JoJo’s Bizarre Adventure: Stardust Crusaders
Kindaichi Shounen no Jikenbo R
Kiniro no Corda: Blue♪Sky
Love Live! School Idol Project Second Season
Pretty Rhythm All Star Selection
Puchimas!! Petit Petiti Idolm@ster
Soul Eater Not!
Children’s Shows I Would Not Watch
Disk Wars: Avengers
Monster Retsuden Oreca Battle
The Rest of the Pool
Abarenbou Kishi!! Matsutarou – The first of the sports shows this season is about sumo. I’m not really optimistic about this one because it doesn’t seem different from the average sports show.
Atelier Escha & Logy: Alchemists of the Dusk Sky - Another game adaptation which is set in a slowly ending world where people use alchemy. The more this show goes away from the game dynamics, the better it will be. I just remember trying to play a game with Atelier in the title and just struggling to figure out what the hell was going on. Maybe I’m too dense to play Atelier games.
Baby Steps - I don’t think they protagonist in this show is going to cause a mass extinction via tennis, so that’s a plus. On the downside, there’s little entertainment value in this sports show that plays as a straight romance.
Black Bullet - This looks so stupid. It’s another one of these kids get superpowers in a post-apocalyptic world which would only exist in anime. I can’t see past the first episode without banging my head on a table.
Blade and Soul – I don’t know much about this one to be honest. A straight up story of people playing in an MMORPG seems pretty boring to me, but Log Horizon has done pretty well in that regard. Maybe this is just more of the same.
Bokura wa Minna Kawaisou – This looks like a straight romance series with a protagonist who has to deal with the terrible neighbors that he has. Getting MC-kun hooked up with Sempai-sempai will hopefully prove to be interesting.
Brynhildr in the Darkness – Another show where a guy matches up with a girl who has magical powers. Anyone watching Buddy Complex from this season will relate to the fact that I expect the main character to go into traumatic flashbacks when he has to deal with the new main girl who looks like the girl who died when he was a child.
Captain Earth – This has mecha invaders from Uranus. That seems scientifically improbable. As is the probability I have patience for this show past episode 1.
Devil’s Riddle – Reading the description on this, it would seem like it’s a normal shoujo romance type show where a girl falls in love with the boy she is supposed to go after. But wait…there are a bunch of female assassins after the main guy. Put this one in the category of High Concept Harem Variant.
Dragonar Academy – This is going to be an appalling mess of a show. Think Zero no Tsukaima with a plot that makes no sense and amps up the fanservice even more. The main character gets a young girl as a dragon and I’m guessing that means she has something against clothes. The best this can hope for is to be better than Dragon Crisis.
Fuuun Ishin Dai Shogun – This is just about the dumbest looking revisionist history idea I’ve ever seen in anime. Will I watch it hoping it’s as bad as it seems? You know I most definitely will.
Haikyuu!! - A shounen sports show with high school students playing volleyball in a long game of revenge, this looks pretty unrealistic. The main character is too short to really succeed at even the high school level, so they will make him jump unrealistically high to make him seem normal. Kurobas is much more realistic than this.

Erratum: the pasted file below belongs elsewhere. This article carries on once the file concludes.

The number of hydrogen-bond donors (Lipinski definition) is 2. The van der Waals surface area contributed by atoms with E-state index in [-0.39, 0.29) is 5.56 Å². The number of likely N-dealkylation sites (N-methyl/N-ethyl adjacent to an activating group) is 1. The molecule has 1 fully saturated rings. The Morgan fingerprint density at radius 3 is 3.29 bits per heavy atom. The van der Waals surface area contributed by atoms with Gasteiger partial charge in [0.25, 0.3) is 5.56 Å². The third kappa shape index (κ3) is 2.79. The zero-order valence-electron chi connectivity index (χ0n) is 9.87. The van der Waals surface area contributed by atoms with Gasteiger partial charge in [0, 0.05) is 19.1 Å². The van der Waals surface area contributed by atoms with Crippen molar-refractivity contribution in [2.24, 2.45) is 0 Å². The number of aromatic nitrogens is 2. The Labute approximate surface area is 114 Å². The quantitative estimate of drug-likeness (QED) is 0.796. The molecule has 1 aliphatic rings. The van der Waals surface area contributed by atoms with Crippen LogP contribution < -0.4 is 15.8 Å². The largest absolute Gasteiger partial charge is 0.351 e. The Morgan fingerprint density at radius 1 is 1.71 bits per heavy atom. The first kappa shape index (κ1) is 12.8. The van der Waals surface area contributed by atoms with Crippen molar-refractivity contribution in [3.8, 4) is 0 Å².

Hitsugi no Chaika – The main character is a retired soldier at the age of 20. Since he seems to be uninjured, it feels hard to sympathize with a character who then comes across a girl with a coffin…who happens to have magical powers. This seems to be a theme this season.
Inugami-san and Nekoyama-san – This show seems to be about yuri shipping based on the names of the two characters. You see, Inugami likes cats when she should like dogs and Nekoyama likes dogs when she should like cats. Oh how original…
Irregular at Magic High School – This is from the top selling light novel series about a world of magic users and how unjust it is towards the protagonist. That’s okay because he’s really great at what really matters, though it can’t be measured so he is seen as a lowly ‘weed’, whereas his brocon sister is top of her class. It’s Self-Insert Wish-Fulfillment at its highest level.
Is the Order a Rabbit? – So a regular cafe show where cute girls just do cute things based on their names. I can’t see much coming out of this honestly.
Kanojo ga Flag wo Oraretara – Having read the manga for this, prepare to be amazed when this show completely loses direction. So it goes from a fun high concept show about a guy who can literally see the flags that he is tripping to a grand conspiracy.
Kenzen Robo Daimidaler – Quite possibly the classiest mecha show that will ever be made. I read the first chapter of the manga which had an enemy mecha with it’s main cannon placed between its legs. The protagonist was also thoroughly unlikable to make some of the jokes work. Ultimately, I think this may end up in the pile of Misogynistic Power Fantasies with Mecha.
Knights of Sidonia – I briefly remember watching a trailer for this months ago and coming away not impressed. It was like they looked at Arpeggio and decided that they needed to have the CG characters look even less lifelike. It was also very pretentious, even by the standards of an advance trailer. I just hope the space battle set pieces look as good as possible.
Magical Girl Wars – I guess this is a show where magical girls battle each other drawn from character designs from Pixiv. Doesn’t this inherently mean that the one from Tokyo will win in the end?